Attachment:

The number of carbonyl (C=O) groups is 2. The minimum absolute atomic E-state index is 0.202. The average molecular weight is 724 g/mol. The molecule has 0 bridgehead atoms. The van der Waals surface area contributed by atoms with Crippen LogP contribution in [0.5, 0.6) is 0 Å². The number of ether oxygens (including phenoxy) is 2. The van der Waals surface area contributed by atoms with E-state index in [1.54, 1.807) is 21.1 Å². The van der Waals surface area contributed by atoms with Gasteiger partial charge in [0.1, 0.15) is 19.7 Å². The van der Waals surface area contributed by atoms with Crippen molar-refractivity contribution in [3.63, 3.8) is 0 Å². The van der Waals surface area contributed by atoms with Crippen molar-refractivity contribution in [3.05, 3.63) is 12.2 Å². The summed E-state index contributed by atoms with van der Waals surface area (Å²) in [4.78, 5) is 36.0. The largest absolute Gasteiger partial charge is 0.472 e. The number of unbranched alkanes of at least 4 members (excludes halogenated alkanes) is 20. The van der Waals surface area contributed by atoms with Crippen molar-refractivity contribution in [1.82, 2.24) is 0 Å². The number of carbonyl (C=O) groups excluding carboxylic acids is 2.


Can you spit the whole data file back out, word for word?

The number of carbonyl (C=O) groups is 2. The minimum absolute atomic E-state index is 0.202. The average molecular weight is 724 g/mol. The molecule has 0 bridgehead atoms. The van der Waals surface area contributed by atoms with Crippen LogP contribution in [0.5, 0.6) is 0 Å². The number of ether oxygens (including phenoxy) is 2. The van der Waals surface area contributed by atoms with E-state index in [1.54, 1.807) is 21.1 Å². The van der Waals surface area contributed by atoms with Gasteiger partial charge in [0.1, 0.15) is 19.7 Å². The van der Waals surface area contributed by atoms with Crippen molar-refractivity contribution in [3.63, 3.8) is 0 Å². The van der Waals surface area contributed by atoms with Crippen molar-refractivity contribution in [3.05, 3.63) is 12.2 Å². The summed E-state index contributed by atoms with van der Waals surface area (Å²) in [4.78, 5) is 36.0. The largest absolute Gasteiger partial charge is 0.472 e. The number of unbranched alkanes of at least 4 members (excludes halogenated alkanes) is 20. The van der Waals surface area contributed by atoms with Crippen molar-refractivity contribution in [1.82, 2.24) is 0 Å². The number of carbonyl (C=O) groups excluding carboxylic acids is 2.